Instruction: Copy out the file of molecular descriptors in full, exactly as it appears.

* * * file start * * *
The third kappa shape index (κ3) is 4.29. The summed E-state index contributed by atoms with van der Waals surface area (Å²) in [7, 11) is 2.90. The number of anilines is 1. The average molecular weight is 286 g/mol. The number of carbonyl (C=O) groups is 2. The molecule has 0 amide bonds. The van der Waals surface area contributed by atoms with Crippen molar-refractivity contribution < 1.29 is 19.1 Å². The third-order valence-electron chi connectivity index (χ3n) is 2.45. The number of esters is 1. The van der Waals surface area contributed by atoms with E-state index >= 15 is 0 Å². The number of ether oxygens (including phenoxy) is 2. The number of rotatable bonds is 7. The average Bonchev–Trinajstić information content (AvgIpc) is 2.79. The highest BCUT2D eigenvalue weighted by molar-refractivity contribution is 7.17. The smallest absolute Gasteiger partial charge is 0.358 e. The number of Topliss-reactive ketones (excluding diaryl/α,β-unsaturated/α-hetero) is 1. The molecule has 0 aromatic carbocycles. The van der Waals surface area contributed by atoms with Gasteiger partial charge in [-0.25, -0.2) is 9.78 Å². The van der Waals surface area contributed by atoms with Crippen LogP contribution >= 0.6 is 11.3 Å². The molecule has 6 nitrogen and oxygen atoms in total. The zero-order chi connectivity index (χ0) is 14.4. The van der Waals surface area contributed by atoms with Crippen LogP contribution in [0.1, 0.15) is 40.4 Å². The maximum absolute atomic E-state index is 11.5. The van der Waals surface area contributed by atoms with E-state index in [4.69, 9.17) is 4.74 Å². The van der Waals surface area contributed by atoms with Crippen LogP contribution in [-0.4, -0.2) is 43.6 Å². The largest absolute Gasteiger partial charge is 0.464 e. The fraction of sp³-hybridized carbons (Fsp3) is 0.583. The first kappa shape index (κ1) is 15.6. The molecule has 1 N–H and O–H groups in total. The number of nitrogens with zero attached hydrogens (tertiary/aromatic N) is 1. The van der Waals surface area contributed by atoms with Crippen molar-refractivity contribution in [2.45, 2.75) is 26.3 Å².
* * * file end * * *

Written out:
The third kappa shape index (κ3) is 4.29. The summed E-state index contributed by atoms with van der Waals surface area (Å²) in [7, 11) is 2.90. The number of anilines is 1. The average molecular weight is 286 g/mol. The number of carbonyl (C=O) groups is 2. The molecule has 0 amide bonds. The van der Waals surface area contributed by atoms with Crippen molar-refractivity contribution < 1.29 is 19.1 Å². The third-order valence-electron chi connectivity index (χ3n) is 2.45. The number of esters is 1. The van der Waals surface area contributed by atoms with E-state index >= 15 is 0 Å². The number of ether oxygens (including phenoxy) is 2. The number of rotatable bonds is 7. The average Bonchev–Trinajstić information content (AvgIpc) is 2.79. The highest BCUT2D eigenvalue weighted by molar-refractivity contribution is 7.17. The smallest absolute Gasteiger partial charge is 0.358 e. The number of Topliss-reactive ketones (excluding diaryl/α,β-unsaturated/α-hetero) is 1. The molecule has 0 aromatic carbocycles. The van der Waals surface area contributed by atoms with Gasteiger partial charge in [-0.25, -0.2) is 9.78 Å². The van der Waals surface area contributed by atoms with Crippen LogP contribution >= 0.6 is 11.3 Å². The molecule has 6 nitrogen and oxygen atoms in total. The zero-order chi connectivity index (χ0) is 14.4. The van der Waals surface area contributed by atoms with Crippen LogP contribution in [0.1, 0.15) is 40.4 Å². The maximum absolute atomic E-state index is 11.5. The van der Waals surface area contributed by atoms with E-state index in [4.69, 9.17) is 4.74 Å². The van der Waals surface area contributed by atoms with Crippen LogP contribution in [-0.4, -0.2) is 43.6 Å². The largest absolute Gasteiger partial charge is 0.464 e. The fraction of sp³-hybridized carbons (Fsp3) is 0.583. The first kappa shape index (κ1) is 15.6. The molecule has 1 N–H and O–H groups in total. The number of nitrogens with zero attached hydrogens (tertiary/aromatic N) is 1. The van der Waals surface area contributed by atoms with Crippen molar-refractivity contribution in [2.45, 2.75) is 26.3 Å².